An excerpt from a recent paper I wrote for my creative non-fiction environmental writing class. Continue reading
I want a love like my favorite flannel shirt. Soft and cozy, comfortable. Something you can wear every day, and that never goes out of style, a true classic plaid. A shirt that smells like fresh air, like firewood, like dirt. Continue reading
Good-night! good-night! As we so oft have said
Beneath this roof at midnight, in the days
That are no more, and shall no more return.
Thou hast but taken up thy lamp and gone to bed;
I stay a little longer, as one stays
To cover up the embers that still burn.
Henry Wadsworth Longfellow
I see you there, in your fleece zippered robe, bare feet, smile. We sit at the computer, watching a television show, giggling and exclaiming together. Three of us, brought together by your love. They laugh, secure in knowing they were chosen, they are treasured, the daughters of your heart. You keep asking if you can adopt me too, and I grin and say yes. First to bed, first to rise, you usually head upstairs before we do. They have school tomorrow, so we won’t be up late. I will ride with you, and after the school run we take the dogs for a walk before going for coffee. We will meet the guys at the coffee shop. We do this almost every school day; a routine, a ritual.
Now we are left, loving echoes and memories. We listen for your voice on the stairs.
NIght-night honey buns! I hear you say. I love you!
Love you Mom! Night Mom, love you!
Goodnight, I say. See you in the morning.
January 14, 1957- October 23, 2013
Grandpa, Grandma, and Mom a few years ago.
For my Dad, one of the many Mike Smiths that exist in the world, but definitely the most important (at least in my life). You’ve taught me just about everything important in life, like how to eat pizza, play euchre and softball, how to stack firewood and how to go on long walks in the woods. You’ve taught me how to “walk it off,” to be a team player, how to be committed and a hard worker, how to laugh at corny jokes. You taught me to take advantage of opportunities, and how to be a good person. You taught me to appreciate the “classical” music of Tom Petty, Bob Seger, Eric Clapton, The Rolling Stones, The Beatles, and the rest.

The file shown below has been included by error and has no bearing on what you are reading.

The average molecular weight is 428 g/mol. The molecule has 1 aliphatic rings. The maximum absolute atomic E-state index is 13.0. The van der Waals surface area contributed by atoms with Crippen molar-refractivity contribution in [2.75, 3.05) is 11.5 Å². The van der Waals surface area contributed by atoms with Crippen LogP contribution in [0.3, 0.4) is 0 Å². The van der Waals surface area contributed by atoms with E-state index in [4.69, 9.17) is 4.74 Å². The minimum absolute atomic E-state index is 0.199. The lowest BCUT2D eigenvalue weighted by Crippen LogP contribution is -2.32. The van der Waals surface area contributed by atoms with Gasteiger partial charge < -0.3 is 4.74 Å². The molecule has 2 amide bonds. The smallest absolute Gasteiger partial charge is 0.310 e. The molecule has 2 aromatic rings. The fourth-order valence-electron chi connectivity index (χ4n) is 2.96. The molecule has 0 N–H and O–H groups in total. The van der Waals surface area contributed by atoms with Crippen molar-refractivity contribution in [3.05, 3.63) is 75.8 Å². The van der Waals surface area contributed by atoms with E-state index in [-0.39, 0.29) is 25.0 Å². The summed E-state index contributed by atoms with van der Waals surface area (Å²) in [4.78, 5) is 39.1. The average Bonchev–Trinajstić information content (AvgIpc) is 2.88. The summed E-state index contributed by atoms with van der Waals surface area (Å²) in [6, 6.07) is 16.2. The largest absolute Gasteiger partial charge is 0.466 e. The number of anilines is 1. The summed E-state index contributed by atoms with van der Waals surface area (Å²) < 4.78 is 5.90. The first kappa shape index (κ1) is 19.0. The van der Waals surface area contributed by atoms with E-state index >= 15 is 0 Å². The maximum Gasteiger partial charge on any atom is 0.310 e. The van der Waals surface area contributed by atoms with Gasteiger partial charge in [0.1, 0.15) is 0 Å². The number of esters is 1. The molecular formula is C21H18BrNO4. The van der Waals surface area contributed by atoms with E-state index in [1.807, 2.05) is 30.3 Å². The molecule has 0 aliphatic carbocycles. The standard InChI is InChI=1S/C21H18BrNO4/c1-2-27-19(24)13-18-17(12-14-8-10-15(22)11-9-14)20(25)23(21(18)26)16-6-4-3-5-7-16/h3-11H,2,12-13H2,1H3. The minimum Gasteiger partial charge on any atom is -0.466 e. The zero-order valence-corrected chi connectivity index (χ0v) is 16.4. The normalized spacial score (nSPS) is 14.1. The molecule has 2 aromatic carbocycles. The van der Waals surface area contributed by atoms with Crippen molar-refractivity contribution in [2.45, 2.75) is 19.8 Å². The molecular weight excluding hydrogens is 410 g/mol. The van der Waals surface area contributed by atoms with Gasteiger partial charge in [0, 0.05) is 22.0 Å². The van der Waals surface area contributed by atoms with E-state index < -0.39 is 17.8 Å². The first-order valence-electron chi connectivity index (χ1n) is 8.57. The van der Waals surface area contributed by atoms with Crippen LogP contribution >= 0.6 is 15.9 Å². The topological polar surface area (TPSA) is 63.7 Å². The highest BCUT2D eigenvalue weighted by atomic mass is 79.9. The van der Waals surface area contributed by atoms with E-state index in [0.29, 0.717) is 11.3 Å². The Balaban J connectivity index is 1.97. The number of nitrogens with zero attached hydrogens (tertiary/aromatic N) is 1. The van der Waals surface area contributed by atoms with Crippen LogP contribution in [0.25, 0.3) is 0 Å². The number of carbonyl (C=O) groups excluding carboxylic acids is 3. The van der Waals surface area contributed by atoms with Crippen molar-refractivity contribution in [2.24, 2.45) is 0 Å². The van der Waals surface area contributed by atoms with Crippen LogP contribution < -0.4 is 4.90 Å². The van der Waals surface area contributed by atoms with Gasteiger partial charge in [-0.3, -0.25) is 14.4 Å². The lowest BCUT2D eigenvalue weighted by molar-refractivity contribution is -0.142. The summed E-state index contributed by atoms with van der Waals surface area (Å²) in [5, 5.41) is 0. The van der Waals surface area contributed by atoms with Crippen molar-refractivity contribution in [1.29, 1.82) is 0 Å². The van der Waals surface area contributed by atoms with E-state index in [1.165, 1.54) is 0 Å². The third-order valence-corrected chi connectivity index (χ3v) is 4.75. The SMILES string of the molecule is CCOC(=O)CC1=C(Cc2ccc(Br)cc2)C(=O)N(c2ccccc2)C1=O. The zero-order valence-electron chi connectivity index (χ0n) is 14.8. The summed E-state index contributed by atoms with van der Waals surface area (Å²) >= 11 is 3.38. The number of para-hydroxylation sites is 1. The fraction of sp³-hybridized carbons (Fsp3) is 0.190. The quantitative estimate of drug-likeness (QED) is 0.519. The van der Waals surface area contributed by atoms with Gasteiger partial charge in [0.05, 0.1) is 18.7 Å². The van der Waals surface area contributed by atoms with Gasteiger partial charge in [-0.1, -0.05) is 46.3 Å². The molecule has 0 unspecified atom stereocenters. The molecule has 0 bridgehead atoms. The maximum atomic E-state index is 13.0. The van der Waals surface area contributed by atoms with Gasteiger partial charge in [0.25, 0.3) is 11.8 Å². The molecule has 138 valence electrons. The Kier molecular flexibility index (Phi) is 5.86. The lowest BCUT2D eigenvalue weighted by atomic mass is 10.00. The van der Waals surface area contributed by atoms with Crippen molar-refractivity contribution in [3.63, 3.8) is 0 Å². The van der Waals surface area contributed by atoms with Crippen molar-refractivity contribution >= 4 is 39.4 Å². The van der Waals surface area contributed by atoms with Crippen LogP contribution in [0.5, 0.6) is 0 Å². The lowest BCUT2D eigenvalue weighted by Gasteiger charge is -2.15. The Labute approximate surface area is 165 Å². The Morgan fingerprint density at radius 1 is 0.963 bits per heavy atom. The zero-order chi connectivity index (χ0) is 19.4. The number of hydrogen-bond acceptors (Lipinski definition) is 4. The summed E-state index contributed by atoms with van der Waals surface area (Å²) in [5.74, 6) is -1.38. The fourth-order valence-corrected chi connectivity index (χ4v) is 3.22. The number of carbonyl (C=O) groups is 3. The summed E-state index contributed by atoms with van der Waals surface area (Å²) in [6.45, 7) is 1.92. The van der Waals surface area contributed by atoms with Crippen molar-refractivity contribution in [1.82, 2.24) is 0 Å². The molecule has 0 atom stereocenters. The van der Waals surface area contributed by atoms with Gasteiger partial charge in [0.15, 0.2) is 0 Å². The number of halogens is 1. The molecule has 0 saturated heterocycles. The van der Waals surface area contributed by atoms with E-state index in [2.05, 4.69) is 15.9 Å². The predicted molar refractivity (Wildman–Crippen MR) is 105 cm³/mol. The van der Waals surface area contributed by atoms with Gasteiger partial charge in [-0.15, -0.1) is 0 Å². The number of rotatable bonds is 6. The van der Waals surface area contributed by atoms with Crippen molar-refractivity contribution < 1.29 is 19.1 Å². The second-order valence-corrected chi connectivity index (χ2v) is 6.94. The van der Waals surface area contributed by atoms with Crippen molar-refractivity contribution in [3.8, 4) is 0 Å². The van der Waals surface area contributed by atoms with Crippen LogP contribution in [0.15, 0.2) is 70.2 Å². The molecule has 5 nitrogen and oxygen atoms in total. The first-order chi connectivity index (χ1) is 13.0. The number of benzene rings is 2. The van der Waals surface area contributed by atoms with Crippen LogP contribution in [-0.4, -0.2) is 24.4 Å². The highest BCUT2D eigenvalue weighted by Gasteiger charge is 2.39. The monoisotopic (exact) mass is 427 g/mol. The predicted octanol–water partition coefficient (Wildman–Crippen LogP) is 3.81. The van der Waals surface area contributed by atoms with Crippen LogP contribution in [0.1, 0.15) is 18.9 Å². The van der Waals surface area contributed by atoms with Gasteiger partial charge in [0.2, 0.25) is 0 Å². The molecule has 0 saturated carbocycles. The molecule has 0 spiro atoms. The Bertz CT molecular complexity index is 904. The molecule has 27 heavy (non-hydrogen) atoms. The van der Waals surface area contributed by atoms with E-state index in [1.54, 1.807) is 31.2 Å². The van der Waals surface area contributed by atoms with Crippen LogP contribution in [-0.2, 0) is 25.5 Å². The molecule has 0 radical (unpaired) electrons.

Four years ago I graduated college on your birthday, something I don’t think I’ll ever be able to top as a birthday present. You paid for four years of education at a private, liberal-arts college, and I wrote you this poem. I don’t know if I’ll ever really be able to tell you how much I appreciate everything you’ve done for me, and how much I love you.
Thanks Dad, for everything.
In honor of your birthday Dad I wrote for you this po-em
For though I may be far away, today I wish I was ho-me.
The world is great, but can’t compare
To you, my Father Extraordinaire.
You taught me how to drive a car,
Which let me leave and go quite far.
That same skill though is what brings me back
‘Cause throughout the world, my family is what I lack.
It’s from you I think that I’m low key,
One of the things I like the most ’bout me.
From you I got my temperament,
Way of looking at the world unbent.
Because of you Dad, for my best I strive,
And without you Dad, I’d not be alive.
You’re my mountain, my sturdy base,
As necessary as the nose upon my face.
Your beard might now be a little more gray,
But to me you’re always going to be more than just okay!
If you can’t tell Dad, I think you’re the best
A man above all others, better than the rest!
I love you Dad!
|Red River Gorge, Kentucky, November 2011|
|Baltimore, Maryland, June 2011|
“That which I have learned I leave as my legacy.
Close all gates behind yourself.
Every generation should have its own Bible.
The walls we erect to protect Ourselves from early pain often shut us off from later joy.
To immerse oneself in the natural world is to share a universal thread with every living thing.
Always declare yourself to the person you love.
Live each day not as though it is your last, but as though it is the last day of the lives of the people you meet.
All the best stories are about love.”
|Merritt Island NWR, Florida, February 2012|
Howard Frank Mosher
from the book On Kingdom Mountain